LGAD simulation: gain

Dear Allpix users,

I’m trying to simulate the behaviour of an LGAD sensor (50um thick) with Allpix.

I have a few question regarding how the multiplication models work and what is the best procedure to have meaningful results. This is mostly due to the fact that I obtain a gain which is quite lower than what I would expect (5 instead of 20, the latter from data that I’m trying to reproduce) and I’m investigating why.

  • I understand the timestep parameter in the TransientPropagation module has an important role, and having it to lower values increase the gain. However this also slows down the simulation a lot. How should I tune it? (I’m now using 0.5ps)

  • How should I treat the max_multiplication_level? I see the default value prints a lot of warning saying that this depth has in principle be reached by the simulation (Found impact ionization shower with level larger than 5, interrupting). Should I be worried by this?

  • I see that I can group charges in the propagation, this should speed up the simulation. Does this have drawbacks? I guess so, should I check something to avoid non physical results?

  • Looking at the distribution of gain per charge carrier I see that a lot of charge carriers have gain 1. My beam size is such the primary particle should always impact the sensor in the area of the gain layer and not in the edges, could this be due to deposited charges then propagated outside the gain layer area? Figure here:

(please find attached my config for more info).
gain.txt (1.2 KB)

Thanks a lot in advance!

Dear @andrea_visibile ,

thank you for your message. My first question would be, which Allpix version you are using. We did a few changes in the multiplication implementation in the past weeks, as a part of our version 3.0 release last week.

You are not the first to report gain values that are too low in comparison to measurement or other simulation, see e.g. Issues regarding the multiplication model - #25 by cferrero . We still do not know why that is the case, but first let me try to answer your questions. They will refer to the latest implementation of impact ionization that also comes with v3.0.

  • timestep parameter: The only dependency of the multiplication on the timestep should arise from variations of the electric field within individual steps. Hence, it makes sense to adapt the timestep parameter such, that the (spatial) step size is low enough to properly sample the implant region. You can easily get access to the spatial step size by switching on the DEBUG output for the TransientPropagation module (better do that for a single event only) as it prints out the step size. If you e.g. have a 1 um gain layer, you might want to go below 100 nm steps, which of course means that the timestep is rather small and the simulation time rather high. We have a few ideas on intermediate solutions to this dilemma (like a sub-sampling of the gain per step), but haven’t implemented this due to time constraints on our side. Please feel free to contribute if you have an idea on how to improve this.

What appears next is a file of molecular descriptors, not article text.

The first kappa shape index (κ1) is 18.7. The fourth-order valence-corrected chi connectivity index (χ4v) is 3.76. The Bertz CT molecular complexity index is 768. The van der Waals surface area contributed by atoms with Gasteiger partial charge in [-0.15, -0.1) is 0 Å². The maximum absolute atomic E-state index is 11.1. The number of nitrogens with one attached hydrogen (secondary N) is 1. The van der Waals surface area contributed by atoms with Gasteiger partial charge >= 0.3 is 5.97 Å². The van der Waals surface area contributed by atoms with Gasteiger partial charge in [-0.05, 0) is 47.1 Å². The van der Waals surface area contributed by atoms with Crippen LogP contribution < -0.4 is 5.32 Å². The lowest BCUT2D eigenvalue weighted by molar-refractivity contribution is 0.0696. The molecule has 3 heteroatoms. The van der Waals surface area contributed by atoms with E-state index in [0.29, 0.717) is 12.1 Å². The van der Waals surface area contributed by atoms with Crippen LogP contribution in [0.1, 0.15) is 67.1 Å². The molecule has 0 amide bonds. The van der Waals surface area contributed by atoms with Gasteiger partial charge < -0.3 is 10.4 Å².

• To our experience, a level of 5 - 10 is a good setting for low-gain detectors, as this requires hole multiplication and typically the hole multiplication probability is comparatively low. To be sure, I would advise you to probe it by comparing the gain for a few different values, but my feeling is that the impact is low. We implemented this rather to prevent infinite multiplication loops, as we currently do not have any mechanisms that would introduce a quenching of such a behaviour.
  • The drawback is of course the precision of your simulation. In plain words, with more groups (less carriers per group) you increase statistics on stochastic processes (multiplication, diffusion). The way your simulation is set up (max_step_length=1um in deposition and charge_per_step=1000 in propagation, all charge carriers (roughly 80 per step) of one G4 step will be propagated together. Hence, if you e.g. have a particle traversing the sensor perpendicularly, you get in total 100 groups (50 e groups + 50 h groups) being propagated. To get representative results I would advise to reduce the charge_per_step, and in a 50 um thick sensor probably also the max_step_length parameter. One hint: what you will e.g. see in the pulsegraphs of the PulseTransfer module is that there is a strong oscillation in the beginning of the signal, which arises from this strong quantisation. This might be an interesting marker to look at.
  • As I do not know the layout of your sensor, this is honestly hard to tell. Did you verify that the beam particles don’t hit the sensor outside the gain layer? How deeply buried is the gain layer in your geometry? Could this be charge carriers that actually do not propagate through the gain layer?
  • One more thing I noticed in your configuration file: if you are using v3.0 or the latest master branch, the parameter multiplication_probability_based is not used anymore, as we dropped the non-stochastic approach.

All the above will help to make the simulation more physical. However, despite the change in version, I don’t expect a drastic influence on the gain. However, we would be grateful for feedback on this once you tuned the simulation a bit. As a short note on simulation vs expectations: we verified the mechanism by applying a constant gain in a geometrically precisely defined gain layer and the results matched the theoretical expectation well. Hence, we’re currently uncertain about what causes the discrepancy between simulation and measurement.